All in all, it’s hard to beat the classic look of Major Bludd and it’s honestly surprising at how well this mold has held up. While he’s definitely a relic of the early era of the Joe line, he doesn’t really start looking too out of place until you start placing him up against the line’s far later releases. As much as collectors love the original thirteen Joes, in my opinion based solely on images of other people’s collections, by 1986, they were starting to look a bit outdated. While Bludd has his share of issues, the strength of his head sculpt really helped sell him as a strong figure far longer than the original thirteen did.


  • Great review, KB. I was one of those kids who picked up Bludd of the shelves back in 1983. I never knew what to make of his bionic arm since it wasn’t touched upon in the comic or subsequently in the initial Sunbow cartoon mini-series. I always thought of it as being armored rather than robotic. The only downside was its lack or articulation.

    Major Bludd was discontinued in 1985 and dropped out of sight in the comic for most of the 80s. I think that a whole generation had gone by before Hasbro took a second look at the character. I’ve always thought that he is underrated and ripe with story potential due to his “soldier of fortune” status. It’s only been touched upon in recent years aside from his U.K. continuity.

    This figure started it all for Bludd and remains the definitive version for me, with the brown and black colors perfectly suiting his bad ass, take-no-prisoners demeanor.

  • His right arm is a mistery!

  • @Clutch–I totally agree with the soldier of fortune aspect of Bludd needing more attention. The main reason I started reading the Max Brooks “Hearts and Minds” miniseries was because the opening issue had Bludd as the Cobra who he followed. It’s been a while since I’ve read it so I don’t remember who the Joe was, but the Bludd story was really cool and I really appreciated what he did with the character in that respect.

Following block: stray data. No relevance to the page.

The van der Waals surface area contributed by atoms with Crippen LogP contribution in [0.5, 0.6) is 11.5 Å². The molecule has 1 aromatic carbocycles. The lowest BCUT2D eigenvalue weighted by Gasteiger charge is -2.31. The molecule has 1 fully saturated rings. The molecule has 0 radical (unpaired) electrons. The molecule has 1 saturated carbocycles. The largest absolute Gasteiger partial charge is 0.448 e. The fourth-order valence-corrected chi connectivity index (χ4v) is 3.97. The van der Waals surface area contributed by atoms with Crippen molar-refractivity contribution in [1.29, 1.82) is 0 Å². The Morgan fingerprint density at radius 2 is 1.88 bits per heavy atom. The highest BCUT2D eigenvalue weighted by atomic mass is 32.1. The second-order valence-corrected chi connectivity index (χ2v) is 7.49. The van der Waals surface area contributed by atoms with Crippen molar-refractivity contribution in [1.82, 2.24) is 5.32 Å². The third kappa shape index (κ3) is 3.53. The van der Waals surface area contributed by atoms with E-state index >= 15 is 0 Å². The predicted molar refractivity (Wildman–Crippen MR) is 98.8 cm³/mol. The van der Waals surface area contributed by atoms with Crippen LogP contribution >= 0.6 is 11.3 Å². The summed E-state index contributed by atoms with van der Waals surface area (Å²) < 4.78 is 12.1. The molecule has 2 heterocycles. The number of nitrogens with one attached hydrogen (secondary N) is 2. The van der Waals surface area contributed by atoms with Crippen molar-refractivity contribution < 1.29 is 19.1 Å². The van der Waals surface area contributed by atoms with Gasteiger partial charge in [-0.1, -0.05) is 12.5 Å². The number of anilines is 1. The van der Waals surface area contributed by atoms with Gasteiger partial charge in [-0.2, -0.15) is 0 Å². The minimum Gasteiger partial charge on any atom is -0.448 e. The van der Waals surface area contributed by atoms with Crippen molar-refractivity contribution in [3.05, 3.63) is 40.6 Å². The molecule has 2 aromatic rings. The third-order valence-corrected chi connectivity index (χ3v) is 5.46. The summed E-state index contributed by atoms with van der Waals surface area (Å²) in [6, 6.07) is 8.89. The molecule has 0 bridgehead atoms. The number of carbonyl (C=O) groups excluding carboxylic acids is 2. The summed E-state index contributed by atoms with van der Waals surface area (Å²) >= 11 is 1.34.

• Funny you should mention 1986–Bludd, along with a Cobra Officer and some of the original 13 (plus Doc and Airborne) were available as a mail-away set called “The Original Action Team”.

  • I thought his arm was covered in some sort of protecting armour as thats the one he uses to fire his missile gun with?

    Bludd wasnt forgotten about in the comics. circa 87/88 he appeared in that issue in which snake eyes has to save a kid in that fictional USSR paraody country.

    The two Bludd’s i have are the sonic fighters and the purple battle corps one. The sonic fighters one is okay but what the hell is the spike on the arm of the battle corps one for?

    Oh yes and regarding the cartoon, he was supposed to be Australian but to me he sounded British. Not that i’m complaining about Micheal Bell’s performance or anything

  • Great write up! I never had him until I was an adult either.

  • Dreadnok: Spirit

    I never had this version of Major Bludd, so I never knew he had a green stripe on his pants. It’s a nice touch, but I think it would make more sense if there was a stripe on the other pant leg, too.

  • I got the original Bludd as a mail away figure back in the day and was surprised that his one arm was not bendable. I chalked it up to being a cybernetic arm and imagined he pummeled people with it. He had a lot of personality as a figure and he’s always been given a lot of attention in the comics.

  • My favorite Bludd moment was when Grand Slam kicked him through a bus front windshield back in G.I.Joe #17.

  • Great write up. This will always be the classic Bludd for me as well.

    Bludd was still going strong in the comic in 1990, sniping a 1989 “Butterfly Knife” style Snake Eyes on this cover (

    I remember that cover over 20 years later because I thought it was curtains for sure for Snake Eyes. Jeeze, I sure was a gullible 11 year old.

  • Yeah, I love that cover. I don’t know where I saw it first, but I was really happy that IDW finally got all the issues of the original G.I. Joe series out in collected form so I could actually read that storyline.

  • ”Major Bludd was always known to write poetry very bad.”